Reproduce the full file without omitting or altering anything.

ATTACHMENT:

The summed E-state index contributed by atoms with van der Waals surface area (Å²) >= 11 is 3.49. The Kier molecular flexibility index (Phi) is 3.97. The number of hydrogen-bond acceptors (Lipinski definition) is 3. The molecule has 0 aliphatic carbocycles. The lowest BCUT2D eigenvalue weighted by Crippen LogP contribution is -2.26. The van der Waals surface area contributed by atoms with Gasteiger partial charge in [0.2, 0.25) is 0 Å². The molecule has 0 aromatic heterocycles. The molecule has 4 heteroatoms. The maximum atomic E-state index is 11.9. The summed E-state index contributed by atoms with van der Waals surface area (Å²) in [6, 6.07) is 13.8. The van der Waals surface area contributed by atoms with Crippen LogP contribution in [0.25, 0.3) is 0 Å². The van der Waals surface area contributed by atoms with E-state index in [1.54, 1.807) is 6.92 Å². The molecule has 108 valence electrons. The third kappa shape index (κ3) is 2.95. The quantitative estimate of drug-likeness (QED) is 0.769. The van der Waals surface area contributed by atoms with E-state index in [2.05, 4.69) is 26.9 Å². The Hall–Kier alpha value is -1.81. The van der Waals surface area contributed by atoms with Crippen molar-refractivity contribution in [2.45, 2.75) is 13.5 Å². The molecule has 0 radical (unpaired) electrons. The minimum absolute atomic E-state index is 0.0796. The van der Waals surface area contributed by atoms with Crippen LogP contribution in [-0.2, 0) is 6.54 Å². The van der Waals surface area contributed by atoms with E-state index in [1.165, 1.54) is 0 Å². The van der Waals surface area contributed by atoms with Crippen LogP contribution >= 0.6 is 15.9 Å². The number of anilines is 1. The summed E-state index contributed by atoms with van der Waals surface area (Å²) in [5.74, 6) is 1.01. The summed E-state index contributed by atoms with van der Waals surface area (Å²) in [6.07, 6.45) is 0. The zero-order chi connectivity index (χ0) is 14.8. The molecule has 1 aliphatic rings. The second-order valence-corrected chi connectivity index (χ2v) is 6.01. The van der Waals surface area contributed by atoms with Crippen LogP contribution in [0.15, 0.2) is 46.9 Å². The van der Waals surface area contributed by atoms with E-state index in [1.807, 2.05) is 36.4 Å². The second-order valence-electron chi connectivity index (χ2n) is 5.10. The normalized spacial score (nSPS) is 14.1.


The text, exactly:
The summed E-state index contributed by atoms with van der Waals surface area (Å²) >= 11 is 3.49. The Kier molecular flexibility index (Phi) is 3.97. The number of hydrogen-bond acceptors (Lipinski definition) is 3. The molecule has 0 aliphatic carbocycles. The lowest BCUT2D eigenvalue weighted by Crippen LogP contribution is -2.26. The van der Waals surface area contributed by atoms with Gasteiger partial charge in [0.2, 0.25) is 0 Å². The molecule has 0 aromatic heterocycles. The molecule has 4 heteroatoms. The maximum atomic E-state index is 11.9. The summed E-state index contributed by atoms with van der Waals surface area (Å²) in [6, 6.07) is 13.8. The van der Waals surface area contributed by atoms with Crippen LogP contribution in [0.25, 0.3) is 0 Å². The van der Waals surface area contributed by atoms with E-state index in [1.54, 1.807) is 6.92 Å². The molecule has 108 valence electrons. The third kappa shape index (κ3) is 2.95. The quantitative estimate of drug-likeness (QED) is 0.769. The van der Waals surface area contributed by atoms with E-state index in [2.05, 4.69) is 26.9 Å². The Hall–Kier alpha value is -1.81. The van der Waals surface area contributed by atoms with Crippen molar-refractivity contribution in [2.45, 2.75) is 13.5 Å². The molecule has 0 radical (unpaired) electrons. The minimum absolute atomic E-state index is 0.0796. The van der Waals surface area contributed by atoms with Crippen LogP contribution in [-0.2, 0) is 6.54 Å². The van der Waals surface area contributed by atoms with E-state index in [1.165, 1.54) is 0 Å². The van der Waals surface area contributed by atoms with Crippen LogP contribution >= 0.6 is 15.9 Å². The number of anilines is 1. The summed E-state index contributed by atoms with van der Waals surface area (Å²) in [5.74, 6) is 1.01. The summed E-state index contributed by atoms with van der Waals surface area (Å²) in [6.07, 6.45) is 0. The zero-order chi connectivity index (χ0) is 14.8. The molecule has 1 aliphatic rings. The second-order valence-corrected chi connectivity index (χ2v) is 6.01. The van der Waals surface area contributed by atoms with Crippen LogP contribution in [0.15, 0.2) is 46.9 Å². The van der Waals surface area contributed by atoms with E-state index in [1.807, 2.05) is 36.4 Å². The second-order valence-electron chi connectivity index (χ2n) is 5.10. The normalized spacial score (nSPS) is 14.1.